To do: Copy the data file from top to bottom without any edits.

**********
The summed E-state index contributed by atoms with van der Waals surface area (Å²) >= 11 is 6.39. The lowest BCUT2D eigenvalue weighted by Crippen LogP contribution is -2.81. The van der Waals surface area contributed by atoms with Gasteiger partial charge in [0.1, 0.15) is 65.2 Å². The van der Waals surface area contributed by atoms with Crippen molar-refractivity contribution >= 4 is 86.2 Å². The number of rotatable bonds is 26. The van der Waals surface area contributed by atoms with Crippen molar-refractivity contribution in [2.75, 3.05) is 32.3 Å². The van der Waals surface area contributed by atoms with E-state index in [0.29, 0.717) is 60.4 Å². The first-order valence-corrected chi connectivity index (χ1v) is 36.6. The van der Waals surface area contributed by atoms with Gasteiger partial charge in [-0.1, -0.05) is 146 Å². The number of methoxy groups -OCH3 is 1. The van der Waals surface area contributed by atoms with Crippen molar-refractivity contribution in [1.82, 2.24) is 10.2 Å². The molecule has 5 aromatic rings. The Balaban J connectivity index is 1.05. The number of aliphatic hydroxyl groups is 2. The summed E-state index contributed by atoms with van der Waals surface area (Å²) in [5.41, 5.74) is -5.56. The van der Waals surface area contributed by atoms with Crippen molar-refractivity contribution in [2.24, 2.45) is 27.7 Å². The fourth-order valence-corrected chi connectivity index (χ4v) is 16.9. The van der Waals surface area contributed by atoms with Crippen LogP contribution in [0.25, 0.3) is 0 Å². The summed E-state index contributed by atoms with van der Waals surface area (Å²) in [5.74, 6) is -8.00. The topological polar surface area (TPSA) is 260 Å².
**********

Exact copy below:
The summed E-state index contributed by atoms with van der Waals surface area (Å²) >= 11 is 6.39. The lowest BCUT2D eigenvalue weighted by Crippen LogP contribution is -2.81. The van der Waals surface area contributed by atoms with Gasteiger partial charge in [0.1, 0.15) is 65.2 Å². The van der Waals surface area contributed by atoms with Crippen molar-refractivity contribution >= 4 is 86.2 Å². The number of rotatable bonds is 26. The van der Waals surface area contributed by atoms with Crippen molar-refractivity contribution in [2.75, 3.05) is 32.3 Å². The van der Waals surface area contributed by atoms with E-state index in [0.29, 0.717) is 60.4 Å². The first-order valence-corrected chi connectivity index (χ1v) is 36.6. The van der Waals surface area contributed by atoms with Gasteiger partial charge in [-0.1, -0.05) is 146 Å². The number of methoxy groups -OCH3 is 1. The van der Waals surface area contributed by atoms with Crippen molar-refractivity contribution in [1.82, 2.24) is 10.2 Å². The molecule has 5 aromatic rings. The Balaban J connectivity index is 1.05. The number of aliphatic hydroxyl groups is 2. The summed E-state index contributed by atoms with van der Waals surface area (Å²) in [5.41, 5.74) is -5.56. The van der Waals surface area contributed by atoms with Crippen molar-refractivity contribution in [2.24, 2.45) is 27.7 Å². The fourth-order valence-corrected chi connectivity index (χ4v) is 16.9. The van der Waals surface area contributed by atoms with Crippen LogP contribution in [0.25, 0.3) is 0 Å². The summed E-state index contributed by atoms with van der Waals surface area (Å²) in [5.74, 6) is -8.00. The topological polar surface area (TPSA) is 260 Å².